- fl. 1976 -
MacKinnon was the SC AAM's full time organiser.
MacKinnon was the SC AAM's full time organiser.
Louw is a South African singer and actress. Her singing has taken her all over the world. She sang at the ceremony that presented Nelson Mandela with the Freedom of the Nine Cities in Glasgow, 1993. Later returning to tour the UK in 1994 to raise money for the ANC's election campaign. She went on to sing at Mandela's inauguration and at the Freedom Day Celebrations in 1994.
Kelly was an ardent trade unionist, rising to become president of the Scottish Trade Union Congress. He was involved with the work of the SC AAM, sitting on the board of director for Sechaba Festivals Ltd during 1990.
Hughes is a British Labour politician and was chairman of the British Anti-Apartheid Movement from 1976 to 1995 when it was disbanded. Educated in Scotland at Robert Gordon University Aberdeen, he went on to work as a draughtsman in South Africa between 1947-1954. Hughes later became the first chairperson of the successor organisation Action for Southern Africa (ACTSA).
Key involvement with SC AAM events included: speaking at the SC AAM Conference in 1978, and speaking at the NALA event which Mandela also spoke at while in Glasgow collecting the Freedom of the Nine Cities in 1993.
Born in England, Huddleston studied at Christ Church, Oxford University (1927-1931) before enrolling at Wells Theological College, taking his vows in 1941. He then ministered in townships in South Africa between 1943 and 1956. During the following years he became involved in protests alongside Nelson Mandela and continued to campaign and speak out against the apartheid regime after this, gaining awards from the ANC among others for his work.
In 1959 he addressed the founding meeting of the Anti-Apartheid Movement in London and in 1961 he was appointed Vice-President of the AAM, a position he held until 1981.
Huddelston often visited Scotland and was involved in key events in the SC AAM campaign, including: speaking at the 1988 Glasgow Green rally that was followed by a march down to London as part of the Freedom at 70 campaign, presenting Indres Naidoo with a giant key to symbolically open Mandela's cell door at the same rally, and speaking at the Sechaba Conference in Glasgow in 1990.
Hamish Henderson is seen as the founding father of Scotland's twentieth century folk renaissance. He was passionate about politics and poetry, serving in the WWII and being inspired by the ballads of the soldiers and the song making of the Italian partisans. Henderson himself rejected modernist concepts of poetry and of being a poet. He collected, translated, composed and created in a wide variety of poetic and lyric forms.
Hamish Henderson was to exhibit the same capacity to combine occasion, craft and popular impact with 'Rivonia', which became an anthem of the South African anti-apartheid movement, which was set to the tune of a famous Spanish civil war song. The song was given the ANC's blessing and Henderson sang it on stage when Mandela visited Glasgow in 1993.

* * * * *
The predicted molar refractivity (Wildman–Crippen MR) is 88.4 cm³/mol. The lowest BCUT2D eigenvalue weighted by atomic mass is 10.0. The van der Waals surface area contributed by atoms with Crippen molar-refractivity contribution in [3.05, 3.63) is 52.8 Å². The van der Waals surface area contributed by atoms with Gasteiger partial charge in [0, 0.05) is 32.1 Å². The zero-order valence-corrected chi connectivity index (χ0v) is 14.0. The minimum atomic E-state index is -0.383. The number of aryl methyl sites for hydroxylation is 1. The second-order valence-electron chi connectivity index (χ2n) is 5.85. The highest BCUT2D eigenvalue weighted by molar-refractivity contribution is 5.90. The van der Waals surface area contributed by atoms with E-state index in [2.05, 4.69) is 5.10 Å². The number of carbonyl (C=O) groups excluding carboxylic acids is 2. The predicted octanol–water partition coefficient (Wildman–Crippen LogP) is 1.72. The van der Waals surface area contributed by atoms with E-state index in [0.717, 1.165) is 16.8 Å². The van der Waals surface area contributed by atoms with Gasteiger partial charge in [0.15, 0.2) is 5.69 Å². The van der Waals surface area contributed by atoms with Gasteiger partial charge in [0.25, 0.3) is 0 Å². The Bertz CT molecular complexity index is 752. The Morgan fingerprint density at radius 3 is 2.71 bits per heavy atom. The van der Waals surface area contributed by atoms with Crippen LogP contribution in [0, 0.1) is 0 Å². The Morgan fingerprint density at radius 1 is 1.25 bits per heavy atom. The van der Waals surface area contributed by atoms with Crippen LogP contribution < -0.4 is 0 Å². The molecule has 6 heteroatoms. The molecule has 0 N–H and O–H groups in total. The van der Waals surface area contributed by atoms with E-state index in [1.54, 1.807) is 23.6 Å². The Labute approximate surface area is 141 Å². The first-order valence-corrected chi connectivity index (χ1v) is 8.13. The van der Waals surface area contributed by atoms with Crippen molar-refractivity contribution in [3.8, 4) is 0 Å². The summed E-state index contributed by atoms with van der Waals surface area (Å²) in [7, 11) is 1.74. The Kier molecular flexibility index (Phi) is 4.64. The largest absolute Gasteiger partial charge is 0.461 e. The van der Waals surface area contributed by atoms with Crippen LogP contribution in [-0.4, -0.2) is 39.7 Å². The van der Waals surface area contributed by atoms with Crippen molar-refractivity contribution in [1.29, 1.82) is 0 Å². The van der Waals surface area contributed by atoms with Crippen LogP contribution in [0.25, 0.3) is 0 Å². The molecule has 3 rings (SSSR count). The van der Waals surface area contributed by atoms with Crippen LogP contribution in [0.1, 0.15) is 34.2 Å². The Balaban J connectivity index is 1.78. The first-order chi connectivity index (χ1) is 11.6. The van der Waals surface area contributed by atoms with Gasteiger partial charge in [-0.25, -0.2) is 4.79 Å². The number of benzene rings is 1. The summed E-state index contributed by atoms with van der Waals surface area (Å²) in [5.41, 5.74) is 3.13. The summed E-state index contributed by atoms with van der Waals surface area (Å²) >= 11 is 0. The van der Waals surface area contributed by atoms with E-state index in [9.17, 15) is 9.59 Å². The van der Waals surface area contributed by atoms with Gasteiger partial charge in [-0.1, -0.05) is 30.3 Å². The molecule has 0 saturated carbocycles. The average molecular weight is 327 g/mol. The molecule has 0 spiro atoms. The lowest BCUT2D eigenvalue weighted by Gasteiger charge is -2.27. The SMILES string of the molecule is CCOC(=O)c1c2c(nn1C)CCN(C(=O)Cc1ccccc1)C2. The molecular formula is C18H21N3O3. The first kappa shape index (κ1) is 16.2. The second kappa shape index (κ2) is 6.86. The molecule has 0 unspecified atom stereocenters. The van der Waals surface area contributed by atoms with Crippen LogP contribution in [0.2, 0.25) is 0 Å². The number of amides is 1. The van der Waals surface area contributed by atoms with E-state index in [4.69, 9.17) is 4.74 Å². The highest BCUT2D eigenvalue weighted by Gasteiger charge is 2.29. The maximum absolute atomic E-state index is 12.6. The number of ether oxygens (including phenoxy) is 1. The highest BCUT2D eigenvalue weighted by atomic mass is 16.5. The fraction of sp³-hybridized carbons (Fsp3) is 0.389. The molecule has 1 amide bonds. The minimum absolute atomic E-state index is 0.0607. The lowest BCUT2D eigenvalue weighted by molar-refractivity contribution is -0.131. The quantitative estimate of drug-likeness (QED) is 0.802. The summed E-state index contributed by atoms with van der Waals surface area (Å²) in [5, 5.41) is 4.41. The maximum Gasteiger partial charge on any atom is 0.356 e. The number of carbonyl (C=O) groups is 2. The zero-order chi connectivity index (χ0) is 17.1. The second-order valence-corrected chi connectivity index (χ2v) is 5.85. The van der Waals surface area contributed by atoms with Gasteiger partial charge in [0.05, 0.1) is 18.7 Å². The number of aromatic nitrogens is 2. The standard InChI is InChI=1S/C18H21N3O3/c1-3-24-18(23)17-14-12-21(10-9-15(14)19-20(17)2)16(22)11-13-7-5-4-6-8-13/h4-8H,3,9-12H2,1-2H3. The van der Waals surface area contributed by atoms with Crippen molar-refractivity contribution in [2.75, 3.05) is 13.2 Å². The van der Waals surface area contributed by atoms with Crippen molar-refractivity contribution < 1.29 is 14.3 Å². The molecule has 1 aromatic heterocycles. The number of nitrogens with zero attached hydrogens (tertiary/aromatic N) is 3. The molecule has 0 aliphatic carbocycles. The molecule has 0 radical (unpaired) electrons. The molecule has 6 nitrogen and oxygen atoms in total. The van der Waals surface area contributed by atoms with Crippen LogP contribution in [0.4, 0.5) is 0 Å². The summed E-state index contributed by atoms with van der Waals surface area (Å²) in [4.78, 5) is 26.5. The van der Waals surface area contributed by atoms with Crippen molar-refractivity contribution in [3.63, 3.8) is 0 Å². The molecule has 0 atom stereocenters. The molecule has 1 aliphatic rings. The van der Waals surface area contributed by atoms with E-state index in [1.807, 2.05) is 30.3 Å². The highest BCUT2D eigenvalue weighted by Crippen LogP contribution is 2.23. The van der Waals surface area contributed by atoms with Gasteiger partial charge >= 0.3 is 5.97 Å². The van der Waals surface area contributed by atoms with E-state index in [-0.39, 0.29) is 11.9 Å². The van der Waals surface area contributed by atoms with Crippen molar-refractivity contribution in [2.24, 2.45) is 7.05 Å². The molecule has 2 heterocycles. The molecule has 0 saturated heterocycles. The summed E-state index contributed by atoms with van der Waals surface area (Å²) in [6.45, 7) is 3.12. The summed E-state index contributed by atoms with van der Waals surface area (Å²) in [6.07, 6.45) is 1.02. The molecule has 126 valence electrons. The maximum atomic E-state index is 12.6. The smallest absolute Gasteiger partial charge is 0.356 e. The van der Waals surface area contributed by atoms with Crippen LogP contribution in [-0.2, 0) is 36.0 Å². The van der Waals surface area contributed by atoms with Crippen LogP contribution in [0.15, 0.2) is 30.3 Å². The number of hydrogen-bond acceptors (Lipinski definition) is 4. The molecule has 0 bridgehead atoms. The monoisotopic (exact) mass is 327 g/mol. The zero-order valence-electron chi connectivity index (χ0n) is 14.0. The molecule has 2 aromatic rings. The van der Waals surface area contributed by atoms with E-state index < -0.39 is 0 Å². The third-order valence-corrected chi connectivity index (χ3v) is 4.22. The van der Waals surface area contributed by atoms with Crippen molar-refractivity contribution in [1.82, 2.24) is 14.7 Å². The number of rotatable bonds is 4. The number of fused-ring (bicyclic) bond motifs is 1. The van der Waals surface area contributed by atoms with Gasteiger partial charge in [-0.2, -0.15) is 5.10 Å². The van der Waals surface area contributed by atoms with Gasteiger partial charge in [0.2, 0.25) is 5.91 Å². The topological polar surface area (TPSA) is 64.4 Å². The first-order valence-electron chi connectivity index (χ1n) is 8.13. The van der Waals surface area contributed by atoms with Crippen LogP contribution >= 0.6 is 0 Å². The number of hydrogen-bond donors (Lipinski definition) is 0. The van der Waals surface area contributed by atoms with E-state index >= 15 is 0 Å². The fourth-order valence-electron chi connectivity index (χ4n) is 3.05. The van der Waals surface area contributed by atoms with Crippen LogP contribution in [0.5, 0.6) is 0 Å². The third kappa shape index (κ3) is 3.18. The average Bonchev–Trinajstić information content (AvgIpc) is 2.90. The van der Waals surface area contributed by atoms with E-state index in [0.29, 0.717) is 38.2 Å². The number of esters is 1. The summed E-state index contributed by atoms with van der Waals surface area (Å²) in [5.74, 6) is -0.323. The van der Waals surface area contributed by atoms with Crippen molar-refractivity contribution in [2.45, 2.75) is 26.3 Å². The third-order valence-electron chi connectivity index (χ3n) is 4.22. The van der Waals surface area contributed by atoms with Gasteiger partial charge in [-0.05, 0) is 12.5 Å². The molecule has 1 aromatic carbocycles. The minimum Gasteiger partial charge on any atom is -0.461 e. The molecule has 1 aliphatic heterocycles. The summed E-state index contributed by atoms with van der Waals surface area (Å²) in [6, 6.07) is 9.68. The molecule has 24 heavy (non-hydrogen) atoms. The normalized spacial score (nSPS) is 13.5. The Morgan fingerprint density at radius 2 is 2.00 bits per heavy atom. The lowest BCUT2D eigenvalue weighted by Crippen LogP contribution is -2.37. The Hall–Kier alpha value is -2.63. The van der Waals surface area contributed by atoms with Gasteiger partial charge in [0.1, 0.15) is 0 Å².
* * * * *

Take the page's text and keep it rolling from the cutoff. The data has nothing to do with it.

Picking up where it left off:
Gray was a tireless campaigner on behalf of Glasgow, serving as a Councillor before rising to become Lord Provost of Glasgow (1984-88), succeeding Michael Kelly.
He was one of the pioneers of the Garden Festival in 1988 and European City of Culture in 1990 – both of which did much to regenerate the concept of the city in Scotland and, indeed, throughout Europe. Gray campaigned for these events in Glasgow, and their undoubted success is a fitting testimonial to a proud Glaswegian.
During his time in the position he led a deputation of civic leaders to 10 Downing Street on the 21st anniversary of the life-sentencing of Mandela in 1985, he was also instrumental in renaming the St George's Place Nelson Mandela Place in 1986.
Gray describes himself as a 'maker of imagined objects' and produces novels, short stories, plays, poems, pamphlets and literary criticism. He is also an accomplished artist who has painted remarkable murals and is the designer and illustrator of his own books and those of other writers.
During the campaign of the SC AAM, Gray performed readings at special events held at Moir Hall in aid of the cause.
Grant was a Guyanese Labour MP for Tottenham between 1987-2000 with a left-wing trade union background, he was also an anti-apartheid campaigner, a supporter of revolutionary governments, feminist causes, black studies and a multi-racial school curriculum.
He studied mining engineering at Heriot Watt University in Edinburgh and was later involved with the work of the SC AAM, speaking at the Glasgow Green Rally of 11th June 1988, which was followed by a march to London as part of the Freedom at 70 campaign.
Goldberg was an engineer and political activist born in Cape Town, South Africa. He became one of the Rivonia trialists and was detained in 1963 for over 22 years until his release in 1985.
Goldberg was an Executive member of the Congress of Democrats, an organisation allied to the ANC in the Congress Alliance from the mid-1950s. After the first non racial elections in 1994 Goldberg founded the development organisation Community H.E.A.R.T. in London to help to improve living standards of black South Africans.
His work against the apartheid regime was tireless and he traveled the world on speaking tours as a spokes person for the ANC and representing the Anti-Apartheid Committee of the United Nations, visiting Scotland alongside other places. He gained the Albert Luthuli Peace Prize in recognition of his efforts.